STRINGS & TUBES As far as strings and guitar picks, Buddy played with a medium pick and thick strings probably not as much out of choice, but rather they were the only things available at the time. Custom gauged strings through string companies didn’t come along for a few years after Buddy’s death. According to Jerry Allison, "If we were on the road and Buddy needed strings, we’d usually pop into a drugstore and buy Black Diamonds, flat-wound or acoustic, that’s all the choice there was." For a better reference to gauges there is a photo in issue #15 of Bill Griggs’ Rockin’ 50’s magazine of an envelope for one of Buddy’s strings. On it, Fender has it labeled it at the factory as ".026" to which Buddy has written by it "3rd." Still, he also crossed that gauge out and written "fatter" over it. My guess is he just stuck another string in an old envelope and wrote "fatter" on it as reminder it didn’t contain the string that was labeled on the envelope, as I can’t imagine a third string being much thicker than ".026," but it still gives an idea to the gauge string he was using if ".026" is his third string. (Side note: Interesting for guitarists to know at this time third strings were still wound.)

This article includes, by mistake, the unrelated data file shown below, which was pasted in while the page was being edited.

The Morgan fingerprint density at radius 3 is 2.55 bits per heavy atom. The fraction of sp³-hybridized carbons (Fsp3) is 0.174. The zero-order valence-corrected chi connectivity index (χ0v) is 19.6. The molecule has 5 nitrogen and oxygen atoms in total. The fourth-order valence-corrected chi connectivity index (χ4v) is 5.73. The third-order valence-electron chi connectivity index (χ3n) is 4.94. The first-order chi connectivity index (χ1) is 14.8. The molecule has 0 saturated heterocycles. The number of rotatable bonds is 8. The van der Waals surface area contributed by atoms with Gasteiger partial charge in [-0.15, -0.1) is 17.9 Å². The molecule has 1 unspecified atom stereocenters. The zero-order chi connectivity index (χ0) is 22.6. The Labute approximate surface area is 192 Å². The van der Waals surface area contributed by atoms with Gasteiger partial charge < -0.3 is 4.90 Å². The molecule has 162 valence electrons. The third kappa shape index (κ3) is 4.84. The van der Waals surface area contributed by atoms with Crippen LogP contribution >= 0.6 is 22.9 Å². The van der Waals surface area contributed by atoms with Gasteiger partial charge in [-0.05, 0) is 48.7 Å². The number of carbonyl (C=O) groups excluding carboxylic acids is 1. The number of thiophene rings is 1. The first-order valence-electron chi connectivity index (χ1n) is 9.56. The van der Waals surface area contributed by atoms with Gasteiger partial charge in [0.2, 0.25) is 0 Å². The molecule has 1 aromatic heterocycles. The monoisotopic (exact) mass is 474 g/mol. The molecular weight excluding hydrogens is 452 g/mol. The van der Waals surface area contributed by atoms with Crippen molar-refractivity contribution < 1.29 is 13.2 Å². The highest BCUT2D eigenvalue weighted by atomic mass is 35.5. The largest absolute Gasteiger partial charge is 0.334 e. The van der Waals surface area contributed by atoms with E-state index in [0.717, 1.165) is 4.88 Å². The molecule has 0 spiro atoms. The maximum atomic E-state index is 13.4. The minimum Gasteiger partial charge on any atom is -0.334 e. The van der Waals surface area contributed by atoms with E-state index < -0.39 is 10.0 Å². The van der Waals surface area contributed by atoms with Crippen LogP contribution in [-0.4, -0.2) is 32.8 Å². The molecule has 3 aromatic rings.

As far as tubes in amplifiers were concerned, in the 1950’s transistor circuitry was still virtually unheard of, so tubes were everywhere. They could be bought at hardware stores, drug stores, appliance stores, etc. So as to which brand Buddy used outside the ones that were stocked in the amplifiers by Fender is anyone’s guess. (Side note: In the picture from Green Bay on the Winter Dance Party taken by Larry Matti of Ritchie Valens playing drums, a discarded tube can be seen lying on the stage floor at the foot of one of the amps. Also check out the primitive way the musicians have their gear plugged into the bandstand!)